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Career and Education Opportunities for Structural and Ornamental Metalwork Metal Fabricators in Wisconsin

Wisconsin has a population of 5,654,774, which has grown by 5.43% over the past 10 years. Nicknamed the "Badger State," its capital is Madison, though its most populous city is Milwaukee.

Currently, 3,460 people work as structural and ornamental metalwork metal fabricators in Wisconsin. This is expected to grow by 4% to 3,590 people by 2016. This is better than the nation as a whole, where employment opportunities for structural and ornamental metalwork metal fabricators are expected to shrink by about 0.4%. Structural and ornamental metalwork metal fabricators generally fabricate, lay out, and fit parts of structural metal products.

Income for structural and ornamental metalwork metal fabricators is about $17 per hour or $36,550 per year on average in Wisconsin. Nationally, their income is about $15 per hour or $32,400 yearly. Structural and ornamental metalwork metal fabricators earn more than people working in the category of Assembling and Fabrication generally in Wisconsin and more than people in the Assembling and Fabrication category nationally.

In 2008, there were a total of 3,619,782 jobs in Wisconsin. The average annual income was $37,770 in 2008, up from $36,990 the previous year. The unemployment rate in Wisconsin was 8.5% in 2009, which has grown by 3.7% since the previous year. Roughly 22.4% of Wisconsin residents have college degrees, which is lower than the national average.

The top industries in Wisconsin include dairy product manufacturing, cheese manufacturing, and converted paper product manufacturing. Notable tourist attractions include the America's Black Holocaust Museum Inc, the Clown Hall of Fame International, and the A Hotcakes Gallery.

CITIES WITH Structural and Ornamental Metalwork Metal Fabricator OPPORTUNITIES IN Wisconsin


JOB DESCRIPTION: Structural and Ornamental Metalwork Metal Fabricator

Structural and Ornamental Metalwork Metal Fabricator video from the State of New Jersey Dept. of Labor and Workforce Development

In general, structural and ornamental metalwork metal fabricators fabricate, lay out, and fit parts of structural metal products.

Every day, structural and ornamental metalwork metal fabricators are expected to be able to visualize how things come together and can be organized. They need to see details at a very fine level of focus. It is also important that they maintain precise control of objects and devices through a range of movements.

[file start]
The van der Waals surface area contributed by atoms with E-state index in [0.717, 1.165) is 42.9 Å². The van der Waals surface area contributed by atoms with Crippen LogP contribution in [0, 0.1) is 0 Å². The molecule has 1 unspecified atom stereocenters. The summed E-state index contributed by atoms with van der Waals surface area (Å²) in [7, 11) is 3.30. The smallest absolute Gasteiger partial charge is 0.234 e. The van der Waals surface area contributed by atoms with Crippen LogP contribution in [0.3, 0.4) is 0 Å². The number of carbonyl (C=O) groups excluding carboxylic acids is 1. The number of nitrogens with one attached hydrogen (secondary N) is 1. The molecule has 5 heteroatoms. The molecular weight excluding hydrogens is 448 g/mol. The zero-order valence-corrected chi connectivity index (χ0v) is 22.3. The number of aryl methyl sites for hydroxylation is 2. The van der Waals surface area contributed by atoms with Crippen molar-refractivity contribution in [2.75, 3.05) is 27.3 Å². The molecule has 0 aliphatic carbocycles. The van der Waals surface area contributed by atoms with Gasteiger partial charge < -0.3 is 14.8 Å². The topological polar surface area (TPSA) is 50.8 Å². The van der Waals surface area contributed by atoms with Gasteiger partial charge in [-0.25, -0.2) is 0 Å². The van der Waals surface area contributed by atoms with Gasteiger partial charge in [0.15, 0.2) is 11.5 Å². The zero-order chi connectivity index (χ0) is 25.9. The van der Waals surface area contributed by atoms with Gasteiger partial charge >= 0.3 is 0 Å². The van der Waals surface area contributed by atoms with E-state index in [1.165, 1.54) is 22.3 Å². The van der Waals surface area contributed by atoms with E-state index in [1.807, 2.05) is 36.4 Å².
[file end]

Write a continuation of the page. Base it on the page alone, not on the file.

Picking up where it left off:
Similar jobs with educational opportunities in Wisconsin include:

  • Aircraft Parts Assembler. Assemble, fit, and install parts of airplanes, space vehicles, or missiles, such as tails, wings, fuselage, bulkheads, stabilizers, landing gear, rigging and control equipment, or heating and ventilating systems.
  • Cabinet Maker. Cut, shape, and assemble wooden articles or set up and operate a variety of woodworking machines, such as power saws, jointers, and mortisers to surface, cut, or shape lumber or to fabricate parts for wood products.
  • Electrical and Electronic Equipment Assembler. Assemble or modify electrical or electronic equipment, such as computers, test equipment telemetering systems, electric motors, and batteries.
  • Electromechanical Equipment Assembler. Assemble or modify electromechanical equipment or devices, such as servomechanisms, gyros, and appliances.
  • Tool and Die Maker. Analyze specifications, lay out metal stock, set up and operate machine tools, and fit and assemble parts to make and repair dies, cutting tools, and machinists' hand tools.
  • Welder. Use hand-welding or flame-cutting equipment to weld or join metal components or to fill holes, indentations, or seams of fabricated metal products.

LOCATION INFORMATION: Wisconsin

Wisconsin
Wisconsin photo by KKNiteOwl

Wisconsin has a population of 5,654,774, which has grown by 5.43% in the last 10 years. Nicknamed the "Badger State," its capital is Madison, though its biggest city is Milwaukee. In 2008, there were a total of 3,619,782 jobs in Wisconsin. The average annual income was $37,770 in 2008, up from $36,990 the previous year. The unemployment rate in Wisconsin was 8.5% in 2009, which has grown by 3.7% since the previous year. Roughly 22.4% of Wisconsin residents have college degrees, which is lower than the national average.

The top industries in Wisconsin include dairy product manufacturing, cheese manufacturing, and converted paper product manufacturing. Notable tourist destinations include the Charles Allis Art Museum, the Eisner Museum of Advertising & Design, and the Betty Brinn Children's Museum.